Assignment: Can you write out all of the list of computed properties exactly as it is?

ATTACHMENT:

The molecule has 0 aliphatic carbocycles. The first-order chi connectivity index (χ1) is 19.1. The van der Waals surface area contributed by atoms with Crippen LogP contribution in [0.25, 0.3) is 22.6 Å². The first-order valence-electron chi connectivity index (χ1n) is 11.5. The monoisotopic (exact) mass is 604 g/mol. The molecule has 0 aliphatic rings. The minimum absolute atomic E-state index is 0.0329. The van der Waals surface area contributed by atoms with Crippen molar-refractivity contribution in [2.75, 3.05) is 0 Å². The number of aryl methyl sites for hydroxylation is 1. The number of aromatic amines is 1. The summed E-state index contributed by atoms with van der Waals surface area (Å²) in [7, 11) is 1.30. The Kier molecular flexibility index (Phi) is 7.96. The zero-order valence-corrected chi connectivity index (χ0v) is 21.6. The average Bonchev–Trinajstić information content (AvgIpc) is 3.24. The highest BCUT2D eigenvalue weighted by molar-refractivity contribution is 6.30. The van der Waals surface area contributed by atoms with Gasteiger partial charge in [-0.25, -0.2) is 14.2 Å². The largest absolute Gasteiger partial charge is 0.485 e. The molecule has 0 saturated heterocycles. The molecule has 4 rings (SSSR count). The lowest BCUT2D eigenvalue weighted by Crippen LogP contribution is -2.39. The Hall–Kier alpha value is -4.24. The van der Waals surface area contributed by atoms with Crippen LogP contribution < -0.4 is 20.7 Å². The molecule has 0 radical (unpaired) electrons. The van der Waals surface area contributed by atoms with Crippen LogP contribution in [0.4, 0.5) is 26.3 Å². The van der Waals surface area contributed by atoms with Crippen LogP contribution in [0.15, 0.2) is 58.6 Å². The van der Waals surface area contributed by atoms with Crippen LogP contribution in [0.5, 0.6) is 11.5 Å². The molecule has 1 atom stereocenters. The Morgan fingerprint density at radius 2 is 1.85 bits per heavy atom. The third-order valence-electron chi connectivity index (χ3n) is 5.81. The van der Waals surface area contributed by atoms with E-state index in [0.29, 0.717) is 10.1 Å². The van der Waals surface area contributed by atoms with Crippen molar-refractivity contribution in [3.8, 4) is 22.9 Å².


The molecule has 0 aliphatic carbocycles. The first-order chi connectivity index (χ1) is 19.1. The van der Waals surface area contributed by atoms with Crippen LogP contribution in [0.25, 0.3) is 22.6 Å². The first-order valence-electron chi connectivity index (χ1n) is 11.5. The monoisotopic (exact) mass is 604 g/mol. The molecule has 0 aliphatic rings. The minimum absolute atomic E-state index is 0.0329. The van der Waals surface area contributed by atoms with Crippen molar-refractivity contribution in [2.75, 3.05) is 0 Å². The number of aryl methyl sites for hydroxylation is 1. The number of aromatic amines is 1. The summed E-state index contributed by atoms with van der Waals surface area (Å²) in [7, 11) is 1.30. The Kier molecular flexibility index (Phi) is 7.96. The zero-order valence-corrected chi connectivity index (χ0v) is 21.6. The average Bonchev–Trinajstić information content (AvgIpc) is 3.24. The highest BCUT2D eigenvalue weighted by molar-refractivity contribution is 6.30. The van der Waals surface area contributed by atoms with Gasteiger partial charge in [-0.25, -0.2) is 14.2 Å². The largest absolute Gasteiger partial charge is 0.485 e. The molecule has 0 saturated heterocycles. The molecule has 4 rings (SSSR count). The lowest BCUT2D eigenvalue weighted by Crippen LogP contribution is -2.39. The Hall–Kier alpha value is -4.24. The van der Waals surface area contributed by atoms with Crippen LogP contribution < -0.4 is 20.7 Å². The molecule has 0 radical (unpaired) electrons. The van der Waals surface area contributed by atoms with Crippen LogP contribution in [0.4, 0.5) is 26.3 Å². The van der Waals surface area contributed by atoms with Crippen LogP contribution in [0.15, 0.2) is 58.6 Å². The van der Waals surface area contributed by atoms with Crippen LogP contribution in [0.5, 0.6) is 11.5 Å². The molecule has 1 atom stereocenters. The Morgan fingerprint density at radius 2 is 1.85 bits per heavy atom. The third-order valence-electron chi connectivity index (χ3n) is 5.81. The van der Waals surface area contributed by atoms with E-state index in [0.29, 0.717) is 10.1 Å². The van der Waals surface area contributed by atoms with Crippen molar-refractivity contribution in [3.8, 4) is 22.9 Å².